There was no pattern to the malformations to suggest cause and effect. Malformations included ventricular septal defect, clubfoot, laryngolmalacia, diaphragmatic hernia, neural tube defect, congenital deafness, micropenis, cloacal extrophy, left inguinal hernia, congenital hydronephrosis, neuronal migration defect, and hemivertebrae. However, the authors argued that diverse exposures should not be expected to create a homogenous pattern. The authors concluded that additional studies are needed to confirm their findings but in the interim it is prudent to minimize women’s exposure to organic solvents and particularly to take precaution to avoid symptomatic exposure.
Organic solvents like toluene are considered neurotoxins since acute exposures have documented effects on the central nervous system in adult workers. A subset of adults with a long history of occupational exposure have cognitive deficits and women with purposeful abuse have delivered infants with developmental delay (Koren, 2005). Therefore, fetal exposure raises a significant concern for adverse cognitive function following exposure to known neurotoxins. Similar to major malformations and miscarriage, results however have been inconsistent.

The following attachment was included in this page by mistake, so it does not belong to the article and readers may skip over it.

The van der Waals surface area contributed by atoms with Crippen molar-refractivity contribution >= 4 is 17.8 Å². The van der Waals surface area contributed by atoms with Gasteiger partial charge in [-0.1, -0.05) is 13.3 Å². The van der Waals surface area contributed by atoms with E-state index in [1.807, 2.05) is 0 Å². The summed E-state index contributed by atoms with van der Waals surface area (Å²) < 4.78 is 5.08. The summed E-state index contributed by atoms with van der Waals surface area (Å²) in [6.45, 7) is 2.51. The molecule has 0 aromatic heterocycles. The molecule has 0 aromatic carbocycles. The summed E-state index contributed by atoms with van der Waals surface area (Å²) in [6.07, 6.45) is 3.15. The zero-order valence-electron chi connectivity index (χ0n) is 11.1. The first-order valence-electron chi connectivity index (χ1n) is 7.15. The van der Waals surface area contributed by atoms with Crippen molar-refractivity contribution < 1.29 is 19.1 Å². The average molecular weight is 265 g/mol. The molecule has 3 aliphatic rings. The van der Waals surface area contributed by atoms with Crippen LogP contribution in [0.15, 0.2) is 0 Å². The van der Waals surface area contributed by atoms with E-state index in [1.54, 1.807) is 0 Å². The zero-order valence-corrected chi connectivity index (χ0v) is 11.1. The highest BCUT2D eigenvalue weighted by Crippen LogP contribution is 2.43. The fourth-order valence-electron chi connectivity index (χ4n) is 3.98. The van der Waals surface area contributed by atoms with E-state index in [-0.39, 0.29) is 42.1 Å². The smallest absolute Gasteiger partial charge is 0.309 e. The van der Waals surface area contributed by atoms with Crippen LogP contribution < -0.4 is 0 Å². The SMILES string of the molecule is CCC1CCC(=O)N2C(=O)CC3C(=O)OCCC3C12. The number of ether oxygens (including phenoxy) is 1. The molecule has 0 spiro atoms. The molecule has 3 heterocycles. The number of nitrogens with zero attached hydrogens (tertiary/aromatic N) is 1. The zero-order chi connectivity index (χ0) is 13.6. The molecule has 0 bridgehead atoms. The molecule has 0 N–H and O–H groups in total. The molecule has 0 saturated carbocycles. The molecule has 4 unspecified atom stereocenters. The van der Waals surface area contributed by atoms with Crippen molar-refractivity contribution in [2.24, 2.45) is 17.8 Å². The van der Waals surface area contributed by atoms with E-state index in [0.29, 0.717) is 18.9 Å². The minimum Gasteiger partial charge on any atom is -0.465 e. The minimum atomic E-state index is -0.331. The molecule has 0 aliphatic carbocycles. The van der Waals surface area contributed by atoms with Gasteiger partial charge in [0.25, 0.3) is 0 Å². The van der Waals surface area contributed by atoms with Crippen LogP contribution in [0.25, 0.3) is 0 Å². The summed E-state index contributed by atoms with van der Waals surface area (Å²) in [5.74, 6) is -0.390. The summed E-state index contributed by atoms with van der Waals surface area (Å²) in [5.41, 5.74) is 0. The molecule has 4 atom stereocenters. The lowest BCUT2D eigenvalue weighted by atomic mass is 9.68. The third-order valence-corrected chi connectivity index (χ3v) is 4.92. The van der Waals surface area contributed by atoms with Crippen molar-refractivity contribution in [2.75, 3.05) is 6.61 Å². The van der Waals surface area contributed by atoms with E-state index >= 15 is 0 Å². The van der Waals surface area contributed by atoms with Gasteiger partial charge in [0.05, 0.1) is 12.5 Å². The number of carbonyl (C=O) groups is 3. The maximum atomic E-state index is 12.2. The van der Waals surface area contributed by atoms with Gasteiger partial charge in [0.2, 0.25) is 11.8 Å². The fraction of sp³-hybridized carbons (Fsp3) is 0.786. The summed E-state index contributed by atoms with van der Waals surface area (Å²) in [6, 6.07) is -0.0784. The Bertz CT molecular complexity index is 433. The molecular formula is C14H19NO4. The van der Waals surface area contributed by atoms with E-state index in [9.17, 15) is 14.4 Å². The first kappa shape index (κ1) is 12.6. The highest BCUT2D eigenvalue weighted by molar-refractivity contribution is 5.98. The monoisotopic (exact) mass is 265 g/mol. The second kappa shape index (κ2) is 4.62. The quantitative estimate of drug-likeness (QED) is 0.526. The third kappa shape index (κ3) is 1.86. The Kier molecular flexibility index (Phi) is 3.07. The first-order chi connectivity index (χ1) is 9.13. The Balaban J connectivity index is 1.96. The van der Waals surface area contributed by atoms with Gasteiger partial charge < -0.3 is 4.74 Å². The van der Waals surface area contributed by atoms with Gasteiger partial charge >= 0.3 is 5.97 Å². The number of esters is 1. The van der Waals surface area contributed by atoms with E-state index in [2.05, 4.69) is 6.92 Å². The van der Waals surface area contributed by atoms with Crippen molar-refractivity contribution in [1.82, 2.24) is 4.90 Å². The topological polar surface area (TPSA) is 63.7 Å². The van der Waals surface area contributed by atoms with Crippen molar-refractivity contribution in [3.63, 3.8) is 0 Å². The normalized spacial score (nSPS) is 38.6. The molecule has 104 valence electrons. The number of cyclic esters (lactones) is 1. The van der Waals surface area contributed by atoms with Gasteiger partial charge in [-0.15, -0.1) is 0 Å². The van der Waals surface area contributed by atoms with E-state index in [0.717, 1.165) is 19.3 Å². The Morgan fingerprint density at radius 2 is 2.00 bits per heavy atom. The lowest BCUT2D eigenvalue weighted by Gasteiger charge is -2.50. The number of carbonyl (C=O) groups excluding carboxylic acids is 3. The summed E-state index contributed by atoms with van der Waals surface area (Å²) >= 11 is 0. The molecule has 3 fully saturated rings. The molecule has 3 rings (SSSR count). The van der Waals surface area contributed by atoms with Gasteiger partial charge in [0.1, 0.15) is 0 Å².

Eskenzai et al. (1988) assessed neurocognitive functioning and growth in 41 children age 3-4 years old whose mothers had been occupationally exposed to organic solvents. Using maternal reports and the McCarthy Scales of General Abilities, no differences in neurobehavioral development or growth were identified in the exposed versus control group.
Till et al. (2001a) also evaluated long-term cognitive and behavioral functioning of 28 children ages 3-7 years old who were exposed to a wide range of organic solvents in utero. No group differences were observed on measures of attention, visuo-spatial ability, or fine-motor ability. However, exposed children scored significantly lower on receptive language, expressive language, and graphomotor ability, suggesting detrimental effects on selective cognitive functions.
Laslo-Baker et al. (2004) examined the long-term neurodevelopment effects of 32 children age 3-9 years old whose mothers had been exposed to organic solvents at work during their pregnancy. Mothers reported exposures to a total of 78 different organic solvents for 1-40 hours per week (mean, 24 hours) and for 8-40 weeks (mean, 32 weeks) during their pregnancy. Exposed mothers reported a high level of protective equipment. Occupations listed were diverse including painter, laboratory technician, factory worker, hair stylist, graphic designer, funeral embalmer, and science teacher. After controlling for demographic variables and maternal IQ and education, there were no significant differences in global, verbal, or performance IQ. The authors however reported differences in more subtle areas of neurodevelopment. Exposed children had lower test scores in subtests of recall, attention, and language. No dose relationship (which would further causation) was found between the length and total hours of exposure and any of neurodevelopmental scores.